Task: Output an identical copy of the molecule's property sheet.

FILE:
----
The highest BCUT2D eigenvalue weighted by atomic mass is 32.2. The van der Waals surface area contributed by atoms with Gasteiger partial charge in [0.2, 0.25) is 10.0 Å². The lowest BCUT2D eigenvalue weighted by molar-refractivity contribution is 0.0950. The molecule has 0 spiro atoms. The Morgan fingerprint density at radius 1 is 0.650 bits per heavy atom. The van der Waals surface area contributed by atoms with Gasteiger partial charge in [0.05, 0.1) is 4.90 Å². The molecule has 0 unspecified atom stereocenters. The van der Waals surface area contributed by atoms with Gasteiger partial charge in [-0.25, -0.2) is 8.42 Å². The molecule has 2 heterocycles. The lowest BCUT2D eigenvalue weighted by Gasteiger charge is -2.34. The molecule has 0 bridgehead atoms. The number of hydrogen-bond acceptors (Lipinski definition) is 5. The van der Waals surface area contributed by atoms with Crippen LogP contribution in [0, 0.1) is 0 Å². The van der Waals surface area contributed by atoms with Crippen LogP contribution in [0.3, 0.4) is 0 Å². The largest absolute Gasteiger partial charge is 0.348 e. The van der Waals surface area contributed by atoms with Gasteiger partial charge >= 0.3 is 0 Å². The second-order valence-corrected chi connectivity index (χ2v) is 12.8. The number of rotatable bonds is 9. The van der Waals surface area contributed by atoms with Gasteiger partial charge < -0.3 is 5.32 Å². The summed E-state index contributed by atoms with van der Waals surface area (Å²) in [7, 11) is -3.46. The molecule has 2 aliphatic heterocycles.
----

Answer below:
The highest BCUT2D eigenvalue weighted by atomic mass is 32.2. The van der Waals surface area contributed by atoms with Gasteiger partial charge in [0.2, 0.25) is 10.0 Å². The lowest BCUT2D eigenvalue weighted by molar-refractivity contribution is 0.0950. The molecule has 0 spiro atoms. The Morgan fingerprint density at radius 1 is 0.650 bits per heavy atom. The van der Waals surface area contributed by atoms with Gasteiger partial charge in [0.05, 0.1) is 4.90 Å². The molecule has 0 unspecified atom stereocenters. The van der Waals surface area contributed by atoms with Gasteiger partial charge in [-0.25, -0.2) is 8.42 Å². The molecule has 2 heterocycles. The lowest BCUT2D eigenvalue weighted by Gasteiger charge is -2.34. The molecule has 0 bridgehead atoms. The number of hydrogen-bond acceptors (Lipinski definition) is 5. The van der Waals surface area contributed by atoms with Crippen LogP contribution in [0, 0.1) is 0 Å². The van der Waals surface area contributed by atoms with Crippen LogP contribution in [0.3, 0.4) is 0 Å². The largest absolute Gasteiger partial charge is 0.348 e. The van der Waals surface area contributed by atoms with Gasteiger partial charge >= 0.3 is 0 Å². The second-order valence-corrected chi connectivity index (χ2v) is 12.8. The number of rotatable bonds is 9. The van der Waals surface area contributed by atoms with Gasteiger partial charge < -0.3 is 5.32 Å². The summed E-state index contributed by atoms with van der Waals surface area (Å²) in [7, 11) is -3.46. The molecule has 2 aliphatic heterocycles.